Cytochrome c gene-related sequences in mammalian genomes

R. C. Scarpulla, K. M. Agne, R. Wu

Research output: Contribution to journalArticlepeer-review

13 Scopus citations


We use a rat cytochrome c gene that we previously isolated and determined the sequence of to estimate the number of related sequences present in the rat genome. Approximately 25 different EcoRI restriction endonuclease fragments from total rat DNA hybridize to the gene of known structure. Four of these correspond to homologous sequences present in four different λ Charon 4A-rat cytochrome c recombinants previously isolated. Intact or nearly intact genes appear to reside on almost all of the genomic fragments, because they hybridize strongly to gene subfragments representing both 5' and 3' portions of the coding sequence as well as to 3' noncoding DNA that is found specifically associated with the coding region. A subgroup of about six of the fragments also shares homology within the 73 nucleotides immediately preceding the AUG codon. An intron-specific probe reveals on the EcoRI fragment from which it was derived and one other genomic fragment. On the basis of the temperature of complete dissociation of the coding region probe in 0.75 M NaCl/0.075 M Na3 citrate/50% (vol/vol) formamide, the 25 fragments are separable into three stringency classes of 40-50°C, 50-55°C, and 55-60° C. The latter, high-stringency group of about seven fragments includes those clones in the recombinant phage isolates, whose regions homologous to cytochrome c are shown to differ from the purified gene of known sequence by an amount equivalent to about 2% mismatched bases. Families of cytochrome c gene-related sequences are also found in the genomes of several other mammals, including humans.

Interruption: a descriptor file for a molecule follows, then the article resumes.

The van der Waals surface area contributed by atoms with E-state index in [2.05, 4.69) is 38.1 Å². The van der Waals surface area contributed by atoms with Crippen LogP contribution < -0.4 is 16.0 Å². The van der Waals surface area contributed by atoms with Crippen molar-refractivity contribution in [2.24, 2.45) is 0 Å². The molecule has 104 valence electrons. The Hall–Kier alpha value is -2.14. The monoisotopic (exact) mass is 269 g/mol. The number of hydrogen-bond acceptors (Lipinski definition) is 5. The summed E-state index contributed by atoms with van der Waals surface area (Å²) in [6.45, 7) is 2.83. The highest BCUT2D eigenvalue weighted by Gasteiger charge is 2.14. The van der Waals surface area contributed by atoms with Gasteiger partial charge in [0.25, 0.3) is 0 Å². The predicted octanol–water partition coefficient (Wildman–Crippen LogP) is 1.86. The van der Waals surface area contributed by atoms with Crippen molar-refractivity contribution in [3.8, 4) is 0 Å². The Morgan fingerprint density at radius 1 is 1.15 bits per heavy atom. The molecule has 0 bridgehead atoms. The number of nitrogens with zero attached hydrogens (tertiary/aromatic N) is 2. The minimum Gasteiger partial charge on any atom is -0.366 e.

Original languageEnglish (US)
Pages (from-to)739-743
Number of pages5
JournalProceedings of the National Academy of Sciences of the United States of America
Issue number3 I
StatePublished - 1982

ASJC Scopus subject areas

  • General


Dive into the research topics of 'Cytochrome c gene-related sequences in mammalian genomes'. Together they form a unique fingerprint.

Cite this